It's a stark reality today--active shooter training is necessary in schools, but it also has the potential to cause harm to students' well-being - this alarm and bell in a school hallway shows why.

Active shooter prep shouldn’t traumatize students


It's a stark reality today--active shooter training is necessary in schools, but it also has the potential to cause harm to students' well-being

Some approaches to active shooter training have included showing video of actual events, exposing the group to sounds of live gunfire (usually by law enforcement officers firing blank rounds), even participants being shot with plastic projectiles.

Those who have been through such drills are often significantly traumatized and may be less prepared for an actual incident. An employee, student, or community member does not need to be trained in the same way as a law enforcement officer is trained.

Active shooter training and drills should not become opportunities for workplace injuries and potential liabilities to the organization. Realistic drills using “soft” projectiles frequently result in a variety of injuries from bruises to post traumatic stress. Training that results in confusion and panic has led to serious trip and fall injuries, fractures, and head trauma. Training conduct should always be viewed from a risk management perspective, during planning, scheduling and implementation.

Children can be especially susceptible to traumatic impacts from active shooter and lockdown drills, even when they are told it is just a drill. Many kids see news reports about school shootings and react very emotionally to simulated lockdowns, exhibiting the same response as those who have been in real lockdown incidents.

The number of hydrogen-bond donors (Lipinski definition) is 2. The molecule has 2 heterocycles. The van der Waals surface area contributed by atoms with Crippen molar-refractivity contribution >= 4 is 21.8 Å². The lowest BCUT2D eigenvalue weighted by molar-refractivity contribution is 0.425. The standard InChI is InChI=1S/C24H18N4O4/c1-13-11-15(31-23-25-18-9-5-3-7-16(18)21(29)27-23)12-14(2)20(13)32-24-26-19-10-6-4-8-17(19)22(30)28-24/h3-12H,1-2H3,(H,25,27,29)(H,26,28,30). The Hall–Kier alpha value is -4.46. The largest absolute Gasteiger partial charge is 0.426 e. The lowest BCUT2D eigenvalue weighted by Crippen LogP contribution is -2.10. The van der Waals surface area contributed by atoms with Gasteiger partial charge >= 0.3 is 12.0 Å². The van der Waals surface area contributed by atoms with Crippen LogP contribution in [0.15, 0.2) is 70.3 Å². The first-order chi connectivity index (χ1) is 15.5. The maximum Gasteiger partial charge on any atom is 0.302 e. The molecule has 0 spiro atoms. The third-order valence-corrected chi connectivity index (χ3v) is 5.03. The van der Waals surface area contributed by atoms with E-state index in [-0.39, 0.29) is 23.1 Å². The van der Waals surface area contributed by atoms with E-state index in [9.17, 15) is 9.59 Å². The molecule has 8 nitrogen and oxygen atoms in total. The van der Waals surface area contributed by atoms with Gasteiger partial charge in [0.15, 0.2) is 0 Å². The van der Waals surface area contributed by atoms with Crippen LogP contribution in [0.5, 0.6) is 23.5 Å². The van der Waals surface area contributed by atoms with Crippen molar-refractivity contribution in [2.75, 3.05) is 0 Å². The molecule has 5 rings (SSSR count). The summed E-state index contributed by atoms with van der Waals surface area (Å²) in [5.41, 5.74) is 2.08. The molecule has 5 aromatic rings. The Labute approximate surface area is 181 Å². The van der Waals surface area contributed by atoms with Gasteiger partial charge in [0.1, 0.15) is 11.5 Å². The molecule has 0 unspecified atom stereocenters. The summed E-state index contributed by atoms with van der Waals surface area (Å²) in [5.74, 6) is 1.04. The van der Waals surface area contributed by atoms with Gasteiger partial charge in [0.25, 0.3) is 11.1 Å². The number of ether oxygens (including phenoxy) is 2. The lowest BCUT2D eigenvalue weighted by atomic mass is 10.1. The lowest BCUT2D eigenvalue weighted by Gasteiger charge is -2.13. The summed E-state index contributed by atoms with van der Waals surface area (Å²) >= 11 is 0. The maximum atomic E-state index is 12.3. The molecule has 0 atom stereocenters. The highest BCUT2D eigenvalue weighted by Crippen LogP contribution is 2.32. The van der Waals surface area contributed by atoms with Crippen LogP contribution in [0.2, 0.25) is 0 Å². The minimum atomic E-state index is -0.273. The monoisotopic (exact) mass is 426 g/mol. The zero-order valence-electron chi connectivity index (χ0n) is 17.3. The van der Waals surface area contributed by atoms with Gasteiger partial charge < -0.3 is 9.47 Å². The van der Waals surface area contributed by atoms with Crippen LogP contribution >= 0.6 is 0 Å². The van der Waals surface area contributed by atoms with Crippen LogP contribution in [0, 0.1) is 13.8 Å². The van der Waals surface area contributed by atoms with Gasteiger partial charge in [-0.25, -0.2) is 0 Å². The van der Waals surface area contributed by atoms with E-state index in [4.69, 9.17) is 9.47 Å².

All participants in active shooter preparations, both adults and children, need to be carefully assessed for suitability to the training to be conducted, including emotional maturity, personal history, physical condition and other special needs.

Advance planning, community communication, and coordination with local emergency agencies are essential.

Individuals who choose to opt out of more intensive drills should be provided with comparable instruction on what to do without going through simulated activities.

Whenever possible, involve the assistance of school psychologists or other mental health professionals in the planning and assessment, and to assist in identifying training participants who show signs of trauma during the drills.

Following the completion of training, mental health support should be provided to anyone who needs aftercare.

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